The NFL has fined the Washington Football Team (Washington) $10 million following a damning workplace investigation. With investigations of this nature normally being shrouded in confidentiality, the NFL’s detailed statement on the review gives the public a rare glimpse into the workings of this type of workplace investigation. The investigation findings highlights the risks to any organisation of turning a blind eye to complaints and allowing a workplace culture to become toxic.

After the Washington Post reported that 15 female employees had experienced sexual harassment at the club, Washington instructed an external investigator to conduct a third-party investigation into allegations about the club’s culture and incidents of bullying and harassment. Washington asked the NFL to oversee the investigation so that the results would be trusted by the public and the club’s employees. More than 150 of the club’s current and former employees were interviewed as part of the investigation.

Investigation findings

Based on the investigator’s findings, the NFL Commissioner concluded that Washington’s workplace environment had been “highly unprofessional” for many years particularly for women, and that “bullying and intimidation frequently took place”. He noted that many employees and former employees described the culture as “one of fear” and that “numerous female employees reported having experienced sexual harassment and a general lack of respect in the workplace”.

He found that ownership and senior management paid little or no attention to these issues which were compounded by inadequate HR practices, including the absence of an effective process for reporting and addressing complaints.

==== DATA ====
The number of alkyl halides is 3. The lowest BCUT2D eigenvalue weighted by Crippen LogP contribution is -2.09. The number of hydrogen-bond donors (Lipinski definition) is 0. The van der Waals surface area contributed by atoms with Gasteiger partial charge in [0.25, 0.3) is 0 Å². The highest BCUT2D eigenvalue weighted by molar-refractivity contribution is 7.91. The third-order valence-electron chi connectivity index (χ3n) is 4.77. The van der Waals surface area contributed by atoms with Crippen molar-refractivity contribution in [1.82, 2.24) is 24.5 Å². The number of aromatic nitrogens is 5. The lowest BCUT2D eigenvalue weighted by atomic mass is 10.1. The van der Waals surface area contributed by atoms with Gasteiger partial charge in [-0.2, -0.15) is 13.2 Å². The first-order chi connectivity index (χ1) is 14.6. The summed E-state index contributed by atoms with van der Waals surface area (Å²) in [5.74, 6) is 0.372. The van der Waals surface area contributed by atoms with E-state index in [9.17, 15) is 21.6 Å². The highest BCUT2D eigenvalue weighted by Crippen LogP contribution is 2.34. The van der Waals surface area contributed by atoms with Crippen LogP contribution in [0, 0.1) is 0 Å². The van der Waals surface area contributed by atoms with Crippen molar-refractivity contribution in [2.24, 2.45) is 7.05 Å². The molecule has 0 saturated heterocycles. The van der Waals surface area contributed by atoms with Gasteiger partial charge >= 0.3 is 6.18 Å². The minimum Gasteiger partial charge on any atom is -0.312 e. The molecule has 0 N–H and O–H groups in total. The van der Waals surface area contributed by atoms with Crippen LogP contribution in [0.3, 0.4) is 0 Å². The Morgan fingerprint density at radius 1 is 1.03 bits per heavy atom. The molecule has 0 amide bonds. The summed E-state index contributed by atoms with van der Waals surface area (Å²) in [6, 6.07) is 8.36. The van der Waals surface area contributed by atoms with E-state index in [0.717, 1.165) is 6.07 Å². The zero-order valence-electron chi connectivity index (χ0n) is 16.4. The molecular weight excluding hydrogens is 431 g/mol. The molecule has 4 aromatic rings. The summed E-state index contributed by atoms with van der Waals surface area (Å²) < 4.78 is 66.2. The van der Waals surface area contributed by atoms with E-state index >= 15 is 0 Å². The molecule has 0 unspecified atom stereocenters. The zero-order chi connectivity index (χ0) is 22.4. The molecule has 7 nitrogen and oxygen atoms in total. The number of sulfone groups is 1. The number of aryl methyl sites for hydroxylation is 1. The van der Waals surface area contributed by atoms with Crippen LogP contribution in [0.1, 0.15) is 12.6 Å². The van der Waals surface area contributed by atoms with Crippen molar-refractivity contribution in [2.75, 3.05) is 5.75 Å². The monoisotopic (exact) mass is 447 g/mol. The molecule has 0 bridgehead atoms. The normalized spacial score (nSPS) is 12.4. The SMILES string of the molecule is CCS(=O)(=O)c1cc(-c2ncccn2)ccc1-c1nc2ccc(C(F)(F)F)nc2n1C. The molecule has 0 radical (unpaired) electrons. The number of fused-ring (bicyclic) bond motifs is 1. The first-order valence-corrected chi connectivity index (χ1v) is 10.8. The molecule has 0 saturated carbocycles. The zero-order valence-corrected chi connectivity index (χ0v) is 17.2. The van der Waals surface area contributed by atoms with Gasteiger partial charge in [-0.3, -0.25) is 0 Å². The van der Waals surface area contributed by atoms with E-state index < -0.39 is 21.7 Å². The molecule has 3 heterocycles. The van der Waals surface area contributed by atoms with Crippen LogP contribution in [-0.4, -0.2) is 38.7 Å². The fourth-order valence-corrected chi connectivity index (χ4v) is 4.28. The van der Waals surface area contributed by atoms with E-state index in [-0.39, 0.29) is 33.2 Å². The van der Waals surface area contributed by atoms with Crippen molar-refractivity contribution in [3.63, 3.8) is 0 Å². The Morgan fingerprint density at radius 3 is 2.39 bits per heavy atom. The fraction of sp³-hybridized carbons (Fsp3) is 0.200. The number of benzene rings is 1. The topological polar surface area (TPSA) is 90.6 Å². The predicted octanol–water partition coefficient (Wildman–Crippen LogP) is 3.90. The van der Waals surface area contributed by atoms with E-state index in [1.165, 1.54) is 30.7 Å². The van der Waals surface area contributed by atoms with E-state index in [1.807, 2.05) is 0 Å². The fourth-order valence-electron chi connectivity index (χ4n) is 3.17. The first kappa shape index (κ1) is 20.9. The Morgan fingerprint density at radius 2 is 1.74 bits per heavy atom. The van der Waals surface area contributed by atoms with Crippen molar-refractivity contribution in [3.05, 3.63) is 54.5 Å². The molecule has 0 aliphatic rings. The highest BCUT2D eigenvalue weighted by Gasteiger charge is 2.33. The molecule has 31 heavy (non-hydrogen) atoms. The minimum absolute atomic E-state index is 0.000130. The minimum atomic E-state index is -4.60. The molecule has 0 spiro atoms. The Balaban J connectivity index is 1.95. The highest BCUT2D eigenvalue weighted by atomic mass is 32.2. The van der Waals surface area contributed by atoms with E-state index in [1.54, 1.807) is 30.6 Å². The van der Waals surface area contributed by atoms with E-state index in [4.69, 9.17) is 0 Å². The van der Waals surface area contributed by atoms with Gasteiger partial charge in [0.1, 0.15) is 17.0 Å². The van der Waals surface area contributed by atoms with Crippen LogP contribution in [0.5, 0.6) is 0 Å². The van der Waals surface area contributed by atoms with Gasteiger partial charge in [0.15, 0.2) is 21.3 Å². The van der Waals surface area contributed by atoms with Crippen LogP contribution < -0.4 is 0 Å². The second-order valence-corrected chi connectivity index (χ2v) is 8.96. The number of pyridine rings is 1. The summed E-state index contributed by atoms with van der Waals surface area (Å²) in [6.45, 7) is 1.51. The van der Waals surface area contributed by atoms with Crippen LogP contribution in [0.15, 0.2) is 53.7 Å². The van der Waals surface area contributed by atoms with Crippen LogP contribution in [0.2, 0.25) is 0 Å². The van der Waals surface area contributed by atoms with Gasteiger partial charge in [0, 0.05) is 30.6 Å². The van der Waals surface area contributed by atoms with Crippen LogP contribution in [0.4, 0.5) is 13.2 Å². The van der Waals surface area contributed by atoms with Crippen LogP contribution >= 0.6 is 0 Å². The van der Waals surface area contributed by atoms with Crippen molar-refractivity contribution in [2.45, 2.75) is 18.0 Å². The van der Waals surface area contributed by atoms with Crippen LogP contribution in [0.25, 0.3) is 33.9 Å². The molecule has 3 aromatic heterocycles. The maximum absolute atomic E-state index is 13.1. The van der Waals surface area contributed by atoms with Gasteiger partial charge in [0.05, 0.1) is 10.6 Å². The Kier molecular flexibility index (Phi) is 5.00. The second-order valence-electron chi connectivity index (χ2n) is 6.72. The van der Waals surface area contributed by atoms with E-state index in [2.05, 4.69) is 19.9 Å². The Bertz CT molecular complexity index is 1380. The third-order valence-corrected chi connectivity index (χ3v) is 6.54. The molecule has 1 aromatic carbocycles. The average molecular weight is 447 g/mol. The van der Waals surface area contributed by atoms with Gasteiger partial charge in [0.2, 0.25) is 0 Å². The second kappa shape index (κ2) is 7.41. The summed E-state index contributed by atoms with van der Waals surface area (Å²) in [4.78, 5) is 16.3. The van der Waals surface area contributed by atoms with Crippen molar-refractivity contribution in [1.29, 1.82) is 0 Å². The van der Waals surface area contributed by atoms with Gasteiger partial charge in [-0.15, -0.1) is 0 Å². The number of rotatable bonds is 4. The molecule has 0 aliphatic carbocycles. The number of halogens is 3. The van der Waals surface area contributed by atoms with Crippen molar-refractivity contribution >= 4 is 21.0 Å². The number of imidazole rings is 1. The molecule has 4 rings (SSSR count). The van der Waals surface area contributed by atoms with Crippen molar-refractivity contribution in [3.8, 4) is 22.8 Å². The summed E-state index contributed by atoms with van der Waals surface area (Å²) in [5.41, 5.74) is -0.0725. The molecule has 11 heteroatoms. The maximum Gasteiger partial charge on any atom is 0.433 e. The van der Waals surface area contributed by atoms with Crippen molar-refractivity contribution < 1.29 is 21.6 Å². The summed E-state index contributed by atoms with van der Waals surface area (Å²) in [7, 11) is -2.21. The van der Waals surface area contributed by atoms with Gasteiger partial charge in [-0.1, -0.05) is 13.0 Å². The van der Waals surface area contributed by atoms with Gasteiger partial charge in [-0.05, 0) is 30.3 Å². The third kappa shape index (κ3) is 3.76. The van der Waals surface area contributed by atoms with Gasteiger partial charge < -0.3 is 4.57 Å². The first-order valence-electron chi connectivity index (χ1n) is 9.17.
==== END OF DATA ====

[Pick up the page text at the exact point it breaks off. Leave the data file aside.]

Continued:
The investigator recommended the club take the following steps to improve its workplace culture, which all organisations could potentially reflect upon to see how they measure up:

  • develop protocols for reporting harassment which allow victims to report anonymously and without fear of retaliation;
  • introduce clear disciplinary processes and apply them consistently across the organisation;
  • conduct regular anonymised workplace culture surveys;
  • provide regular training on bullying, harassment, diversity and inclusion, and train managers on how to handle reports of harassment;
  • increase the number of women and minorities throughout the organisation, particularly in leadership and supervisory positions that have decision-making authority;
  • implement a clear organisational structure and lines of authority;
  • empower the HR and Legal departments to investigate and address allegations of misconduct without interference;
  • improve onboarding, performance management and exit interview procedures;
  • take steps to protect the cheerleading team; and
  • review employment policies on an annual basis.


As well as issuing a $10m fine, the NFL imposed new reporting obligations on Washington including that the team provides updates twice a year on their progress in implementing the recommendations and that they notify the NFL about any complaints about workplace issues such as bullying, discrimination or harassment.

Crucially, Washington’s owners accepted the findings and have committed to implementing all of the recommendations. The club will hope that the investigation represents a turning point for organisation which will allow them to address their failings, improve the workplace culture and rebuilt trust in the organisation.

The case serves as a reminder of how important it is for employers to taking complaints seriously and have appropriate HR procedures in place as this should help prevent the workplace culture from becoming toxic.

When concerns are raised, employers should act quickly to investigate and address the issues or they risk storing up problems for the future. Ignoring misconduct can deter employees from speaking up in the future and set a precedent that the behaviour is acceptable. Failing to identify and address misconduct can also increase an employer’s exposure to claims under UK employment law (such as sex discrimination or sex harassment claims), harm staff morale and damage the organisation reputationally.